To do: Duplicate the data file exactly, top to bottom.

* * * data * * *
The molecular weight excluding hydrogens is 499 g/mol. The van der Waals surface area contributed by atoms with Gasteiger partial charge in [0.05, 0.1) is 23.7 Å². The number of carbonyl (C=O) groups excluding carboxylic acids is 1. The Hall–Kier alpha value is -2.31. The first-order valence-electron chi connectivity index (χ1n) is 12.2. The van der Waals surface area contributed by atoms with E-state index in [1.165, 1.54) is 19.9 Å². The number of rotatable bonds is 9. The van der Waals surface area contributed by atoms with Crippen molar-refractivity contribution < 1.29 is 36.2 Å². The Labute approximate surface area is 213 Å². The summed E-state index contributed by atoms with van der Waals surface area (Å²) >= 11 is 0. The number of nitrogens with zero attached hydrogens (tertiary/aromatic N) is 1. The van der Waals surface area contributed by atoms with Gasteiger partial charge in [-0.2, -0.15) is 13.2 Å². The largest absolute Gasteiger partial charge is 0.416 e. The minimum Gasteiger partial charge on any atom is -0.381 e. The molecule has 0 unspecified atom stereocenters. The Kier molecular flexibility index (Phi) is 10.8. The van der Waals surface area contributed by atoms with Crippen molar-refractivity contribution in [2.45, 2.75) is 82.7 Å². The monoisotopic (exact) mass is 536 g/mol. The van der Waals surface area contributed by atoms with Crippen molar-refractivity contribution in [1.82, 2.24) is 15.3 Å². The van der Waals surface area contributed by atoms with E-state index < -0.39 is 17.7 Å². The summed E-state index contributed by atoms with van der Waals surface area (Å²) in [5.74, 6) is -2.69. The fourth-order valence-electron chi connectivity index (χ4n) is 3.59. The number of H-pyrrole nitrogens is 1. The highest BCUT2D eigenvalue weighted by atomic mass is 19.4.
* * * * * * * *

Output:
The molecular weight excluding hydrogens is 499 g/mol. The van der Waals surface area contributed by atoms with Gasteiger partial charge in [0.05, 0.1) is 23.7 Å². The number of carbonyl (C=O) groups excluding carboxylic acids is 1. The Hall–Kier alpha value is -2.31. The first-order valence-electron chi connectivity index (χ1n) is 12.2. The van der Waals surface area contributed by atoms with E-state index in [1.165, 1.54) is 19.9 Å². The number of rotatable bonds is 9. The van der Waals surface area contributed by atoms with Crippen molar-refractivity contribution < 1.29 is 36.2 Å². The Labute approximate surface area is 213 Å². The summed E-state index contributed by atoms with van der Waals surface area (Å²) >= 11 is 0. The number of nitrogens with zero attached hydrogens (tertiary/aromatic N) is 1. The van der Waals surface area contributed by atoms with Gasteiger partial charge in [-0.2, -0.15) is 13.2 Å². The largest absolute Gasteiger partial charge is 0.416 e. The minimum Gasteiger partial charge on any atom is -0.381 e. The molecule has 0 unspecified atom stereocenters. The Kier molecular flexibility index (Phi) is 10.8. The van der Waals surface area contributed by atoms with Crippen molar-refractivity contribution in [2.45, 2.75) is 82.7 Å². The monoisotopic (exact) mass is 536 g/mol. The van der Waals surface area contributed by atoms with Crippen molar-refractivity contribution in [1.82, 2.24) is 15.3 Å². The van der Waals surface area contributed by atoms with E-state index < -0.39 is 17.7 Å². The summed E-state index contributed by atoms with van der Waals surface area (Å²) in [5.74, 6) is -2.69. The fourth-order valence-electron chi connectivity index (χ4n) is 3.59. The number of H-pyrrole nitrogens is 1. The highest BCUT2D eigenvalue weighted by atomic mass is 19.4.